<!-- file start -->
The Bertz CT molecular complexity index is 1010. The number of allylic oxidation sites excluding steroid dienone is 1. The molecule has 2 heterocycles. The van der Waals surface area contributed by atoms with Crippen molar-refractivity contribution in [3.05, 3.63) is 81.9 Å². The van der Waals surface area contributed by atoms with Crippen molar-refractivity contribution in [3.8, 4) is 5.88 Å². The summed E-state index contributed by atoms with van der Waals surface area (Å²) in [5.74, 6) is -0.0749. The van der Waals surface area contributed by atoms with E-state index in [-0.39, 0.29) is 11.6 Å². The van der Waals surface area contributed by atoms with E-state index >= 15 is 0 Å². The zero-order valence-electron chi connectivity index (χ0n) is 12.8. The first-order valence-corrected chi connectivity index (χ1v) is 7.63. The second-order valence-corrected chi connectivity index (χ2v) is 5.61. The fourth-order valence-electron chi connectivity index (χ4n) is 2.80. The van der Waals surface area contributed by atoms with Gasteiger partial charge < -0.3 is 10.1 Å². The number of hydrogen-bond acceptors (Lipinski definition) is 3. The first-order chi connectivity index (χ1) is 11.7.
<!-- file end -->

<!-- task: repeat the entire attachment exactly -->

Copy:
The Bertz CT molecular complexity index is 1010. The number of allylic oxidation sites excluding steroid dienone is 1. The molecule has 2 heterocycles. The van der Waals surface area contributed by atoms with Crippen molar-refractivity contribution in [3.05, 3.63) is 81.9 Å². The van der Waals surface area contributed by atoms with Crippen molar-refractivity contribution in [3.8, 4) is 5.88 Å². The summed E-state index contributed by atoms with van der Waals surface area (Å²) in [5.74, 6) is -0.0749. The van der Waals surface area contributed by atoms with E-state index in [-0.39, 0.29) is 11.6 Å². The van der Waals surface area contributed by atoms with E-state index >= 15 is 0 Å². The zero-order valence-electron chi connectivity index (χ0n) is 12.8. The first-order valence-corrected chi connectivity index (χ1v) is 7.63. The second-order valence-corrected chi connectivity index (χ2v) is 5.61. The fourth-order valence-electron chi connectivity index (χ4n) is 2.80. The van der Waals surface area contributed by atoms with Gasteiger partial charge < -0.3 is 10.1 Å². The number of hydrogen-bond acceptors (Lipinski definition) is 3. The first-order chi connectivity index (χ1) is 11.7.